Publications by Type: Book Chapter

Book Chapter
Robutti, O., Trouche, L., Cusi, A., Psycharis, G., Kumar, R., & Pynes, D. (In Press). Tools and resources used/designed for teacher collaboration and resulting from teacher collaboration. In H. Borko & Potari, D. (Eds.), ICMI Study 25 – “Mathematics Teachers Working and Learning in Collaborative Groups".
Potari, D., & Psycharis, G. (2023). Introduction to How Digital Resources Alter Design Landscape. In B. Pepin, Gueudet, G., & Trouche, L. (Eds.), Handbook of Digital Resources in Mathematics Education. Springer. Publisher's VersionAbstract
The main purpose of this section is to explore the design of and design with digital resources (DRs) for mathematics teaching and learning. Design of DRs involves teachers’ engagement in the process where DRs are the product of design. Design with DRs refers to cases where DRs facilitate the design-work offering an environment for teacher collaboration (e.g., communication platform) or an environment for designing tasks and lessons. The chapters of this section address both forms of design.
introduction_how_digital_resources_alter_design_landscape.pdf
Psycharis, G., Potari, D., & Skott, C. K. (2023). Addressing collective and individual aspects of teacher design with digital resources in collaborative settings. In B. Pepin, Gueudet, G., & Choppin, J. (Eds.), Handbook of Digital Resources in Mathematics Education. Springer. Publisher's VersionAbstract
of teacher design in collaborative settings in the light of the new opportunities that digital resources (DRs) offer. Taking into account the growing research interest into the collective dimension of teachers’ design-work, our aim is to answer what are the forms, conditions, and products of teachers’ collective design-work with DRs as well as what and how the individual teacher learns by participating in collaborative work with DRs. We also aim to answer what theoretical and analytical perspectives are used by researchers to study teachers’ collective design-work with DRs. To answer these questions, we conducted a systematic literature study leading finally to 36 peer-reviewed publications. Our first thematic analysis resulted in two main themes (the process of teacher collaboration, the impact of teacher collaboration on teacher professional learning) and corresponding subthemes. The next step of our analysis focused on: the context, the product, the purpose, and the processes of the design-work; the theoretical and methodological approaches by which it was studied; and the main findings. The final synthesis indicates that (a) teachers’ collaborative design-work has usually positive learning outcomes for individual teachers, (b) the role of DRs in the collaboration depends on their affordances, and (c) the collective-individual interplay has been studied mainly by a focus on the effects of the collaboration on the individual teacher and not the other way around. Areas of further research are also discussed.
collective_and_individual_aspects_of_teacher_design_with_drs.pdf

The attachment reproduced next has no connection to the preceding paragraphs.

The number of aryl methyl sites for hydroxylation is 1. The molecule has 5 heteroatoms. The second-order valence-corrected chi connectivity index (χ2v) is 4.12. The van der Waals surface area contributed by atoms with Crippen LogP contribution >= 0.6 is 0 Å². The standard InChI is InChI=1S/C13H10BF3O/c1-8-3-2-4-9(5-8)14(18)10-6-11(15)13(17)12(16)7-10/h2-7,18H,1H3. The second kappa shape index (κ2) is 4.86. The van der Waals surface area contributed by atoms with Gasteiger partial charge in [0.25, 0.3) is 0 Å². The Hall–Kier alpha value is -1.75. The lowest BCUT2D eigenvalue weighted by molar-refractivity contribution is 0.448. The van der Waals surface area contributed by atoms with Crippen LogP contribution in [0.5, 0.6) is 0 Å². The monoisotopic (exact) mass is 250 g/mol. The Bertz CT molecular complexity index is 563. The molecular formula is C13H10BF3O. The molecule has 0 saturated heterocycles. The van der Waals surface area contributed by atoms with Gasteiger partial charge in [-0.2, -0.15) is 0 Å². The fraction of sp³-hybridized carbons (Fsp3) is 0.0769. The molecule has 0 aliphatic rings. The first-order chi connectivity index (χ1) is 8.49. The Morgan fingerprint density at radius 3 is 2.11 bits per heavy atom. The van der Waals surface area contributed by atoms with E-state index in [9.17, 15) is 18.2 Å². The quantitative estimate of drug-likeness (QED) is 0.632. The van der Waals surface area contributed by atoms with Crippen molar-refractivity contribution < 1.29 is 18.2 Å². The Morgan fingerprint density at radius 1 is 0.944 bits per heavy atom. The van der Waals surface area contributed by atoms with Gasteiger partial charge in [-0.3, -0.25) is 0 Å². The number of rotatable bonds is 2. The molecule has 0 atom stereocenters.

Lagrange, J. - B., Huincahue, J., & Psycharis, G. (2022). Modeling in Education: New Perspectives Opened by the Theory of Mathematical Working Spaces. In A. Kuzniak, Montoya-Delgadillo, E., & Richard, P. R. (Eds.), Mathematical Work in Educational Context. Mathematics Education in the Digital Era (Vol. 18, pp. 247-266). Springer. Publisher's Version modeling_and_the_theory_of_mathematical_working_spaces_.pdf
Bakogianni, D., Potari, D., Psycharis, G., Sakonidis, C., Spiliotopoulou, V., & Triantafillou, C. (2021). Mathematics teacher educators' learning in supporting teachers to link mathematics and workplace situations in classroom teaching. In M. Goos & Beswick, K. (Eds.), The Learning and Development of Mathematics Teacher Educators - International Perspectives and Challenges (pp. 281-299). New York, NY: Springer. Publisher's VersionAbstract
The chapter focuses on the attempts of a group of mathematics teacher educators (MTEs) to support teachers in exploiting workplace situations in their mathematics teaching. We report on MTEs’ professional learning in the context of a European-funded project which brought together 18 partners from 13 countries. In Greece, 11 MTEs (academic researchers, teachers and mentors) with different research and teacher education experiences worked with thirteen groups of practising teachers who collaborated to plan, enact and reflect on lessons aligned to the aims of the project. The project provided substantial opportunities for challenging MTEs’ professional knowledge and teacher education practice. The analysis of the discussions during a series of meetings, where design and reflection on professional development activities took place, allowed for identifying and describing MTEs’ concerns and emerging tensions. Using the construct of boundary crossing we traced shifts in MTEs’ movements across different practices indicating an interplay of research, teacher education and mathematics teaching.
mtes_learning.pdf
Skott, C. K., Psycharis, G., & Skott, J. (2021). Aligning teaching with current experiences of being, becoming and belonging: An identity perspective on the use of digital resources. In A. Clark-Wilson, Donevska-Todorova, A., Faggiano, E., Trgalová, J., & Weigand, H. - G. (Eds.), Mathematics Education in the Digital Age: Learning Practice and Theory. (pp. 213-227). Abingdon, UK: Routledge. Publisher's VersionAbstract
The chapter is on how social issues influence teachers’ use of digital resources in mathematics classrooms. The study is on an experienced, digitally competent, Danish teacher, Sofia, and one question is how her use of digital resources relates to her shifting professional identities. To address the question, a framework called Patterns of Participation, PoP, is used, one that draws on the notions of practice and figured worlds from social practice theory and of self and interaction from symbolic interactionism. Another question is whether PoP is helpful for understanding how Sofia contributes to classroom interaction when using digital resources. Sofia’s case was previously analysed with another framework, Structuring Features of Classroom Practice, which is developed to study teachers’ expertise and development in relation to digital resources. The PoP perspective supplements the previous and primarily descriptive account by providing explanations for how digital resources are used in Sofia’s classrooms, including a focus on procedures and a paucity of attention to conceptual understanding and mathematical reasoning. These explanations relate to Sofia’s identities, understood as her professional experiences of being, becoming and belonging. The PoP analysis, then, offers contextual interpretations and explanations of teachers' acts as related to broader social enterprises beyond classroom interactions.